(Source: Nonprofit Tech for Good)

Social media combined with great web content gives you a cost-effective method of broadening your audience. Providing a mix of information to an online audience helps build your organization’s reputation, increases brand awareness, and develops trust for when you get around to needing some help.

If you aren’t driving people towards an email collection form at some point in their digital relationship with your organization, you’re throwing money down the drain, too. Emails are still your best digital ROI. When you get to know your supporters you can start tailoring emails to suit their interests, past interactions with your organization, and preferred delivery frequency.   Literacy around email segmentation, automation, and personalization is key. Does your staff have this? Do you? Are you using a service provider that has the capability to effectively segment your data?  Imagine an easy way for monthly donors to receive slightly different messages to those who have made one gift, or those who give to different types of programming getting tailored messages about those specific programs.  How much better would their impression of your organization be?

Great news, the tools to do this exist, and they are cost effective.  Many of the great email tools offer nonprofit discounts, and API integrations with your database too, with a little customization.

Where does digital literacy fit in?

How does your digital literacy blind spot cause a problem? I’m glad you asked.

Do you have the basic knowledge about your digital activities?

  • What social media channels is your organization active on, and more importantly why?
  • Who are your online audiences, and how do they differ from your offline audiences?  Do they?
  • How many people visit your website in a month, and what are the most viewed pages?
  • What open rate do your emails have? 

That’s just the beginning. To be a strong nonprofit leader (with no digital literacy blind spot) you have to start asking for more information and understand what it means.

Answer me this: Is your nonprofit’s website mobile optimized? Responsive? Does your donation page offer monthly donation options clearly? Is your online giving process seamless within your website, or does it redirect to a third party, unbranded (and possibly unoptimized) site? What percentage of your website traffic is driven by social media posts? What percentage of your website traffic is driven by your emails? Where do your website visitors come from, and how long do they stay on your site?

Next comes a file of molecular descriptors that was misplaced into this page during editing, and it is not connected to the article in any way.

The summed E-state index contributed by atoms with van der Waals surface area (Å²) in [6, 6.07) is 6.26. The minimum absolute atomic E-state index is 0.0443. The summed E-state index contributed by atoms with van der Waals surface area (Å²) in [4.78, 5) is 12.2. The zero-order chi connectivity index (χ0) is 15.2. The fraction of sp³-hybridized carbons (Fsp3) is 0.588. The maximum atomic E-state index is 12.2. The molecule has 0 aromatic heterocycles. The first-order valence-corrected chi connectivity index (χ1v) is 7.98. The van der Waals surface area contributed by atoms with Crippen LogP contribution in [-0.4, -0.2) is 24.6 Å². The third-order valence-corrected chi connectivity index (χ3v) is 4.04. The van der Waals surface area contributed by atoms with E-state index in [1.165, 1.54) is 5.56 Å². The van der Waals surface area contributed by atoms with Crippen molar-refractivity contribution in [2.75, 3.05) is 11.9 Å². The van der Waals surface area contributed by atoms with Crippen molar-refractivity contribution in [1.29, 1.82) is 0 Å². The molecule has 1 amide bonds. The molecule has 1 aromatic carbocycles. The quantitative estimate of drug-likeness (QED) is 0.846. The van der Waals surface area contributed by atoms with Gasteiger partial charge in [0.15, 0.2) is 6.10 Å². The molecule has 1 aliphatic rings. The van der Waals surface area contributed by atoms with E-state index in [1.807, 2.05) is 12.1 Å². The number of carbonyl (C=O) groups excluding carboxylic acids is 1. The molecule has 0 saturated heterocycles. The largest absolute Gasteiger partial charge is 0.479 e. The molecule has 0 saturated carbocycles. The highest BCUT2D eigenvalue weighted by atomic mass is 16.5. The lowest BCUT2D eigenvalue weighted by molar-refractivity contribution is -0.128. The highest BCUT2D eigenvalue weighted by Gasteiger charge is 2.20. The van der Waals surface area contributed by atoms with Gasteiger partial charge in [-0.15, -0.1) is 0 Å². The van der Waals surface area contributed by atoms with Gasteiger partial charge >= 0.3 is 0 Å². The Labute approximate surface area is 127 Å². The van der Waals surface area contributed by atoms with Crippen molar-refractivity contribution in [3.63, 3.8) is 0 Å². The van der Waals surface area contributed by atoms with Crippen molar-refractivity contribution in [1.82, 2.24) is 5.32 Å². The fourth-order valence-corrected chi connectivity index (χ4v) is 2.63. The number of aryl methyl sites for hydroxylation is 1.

If you don’t know the answers to those questions and you don’t have a staff member that can competently answer these questions for you, you’re in trouble and that’s just the tip of the iceberg.

Do you know your donation page conversion rate? Have you A/B tested your online giving copy, buttons, suggested donation amounts, and required information?  What about colours of the donation buttons? How often do you A/B test? Have you set up remarketing campaigns that target your donation page visitors? What kinds of social media posts garner the most engagement? What calls to action on social media give you the most clicks? 

If you can’t answer these questions, you have an expensive digital literacy blind spot.

It’s not enough to hand over your digital efforts and never get a report back from your staff or consultants. Updates on your digital efforts are just as important as updates on your program work, traditional fundraising, and outreach activities. It’s 2016. Not having digital literacy, budget, the correct tools, and the correct skills for your digital communications and fundraising is now harming your nonprofit. It’s leaving money on the table. It’s time to talk to your board about investment in digital infrastructure. 

It is no longer a “Maybe one day.” It’s urgent.

Ready to get started? Click here to download this checklist 5 things to do right now to check your blind spot.”

In our next instalment, we’ll talk about the importance of being digitally literate, how your digital literacy impacts hiring and outsourcing, and how your digital literacy affects management and budget decisions.

Clare McDowall (that’s me!) is the owner of Socially Good, a digital communications and marketing firm based in Toronto, with a track record in working with nonprofits to improve their digital strategies.  When Clare is not working on communications and marketing strategies, you’ll find her on the dance floor competing as a West Coast Swing dancer around North America. You can connect with Clare on Twitter at @Socially_Good.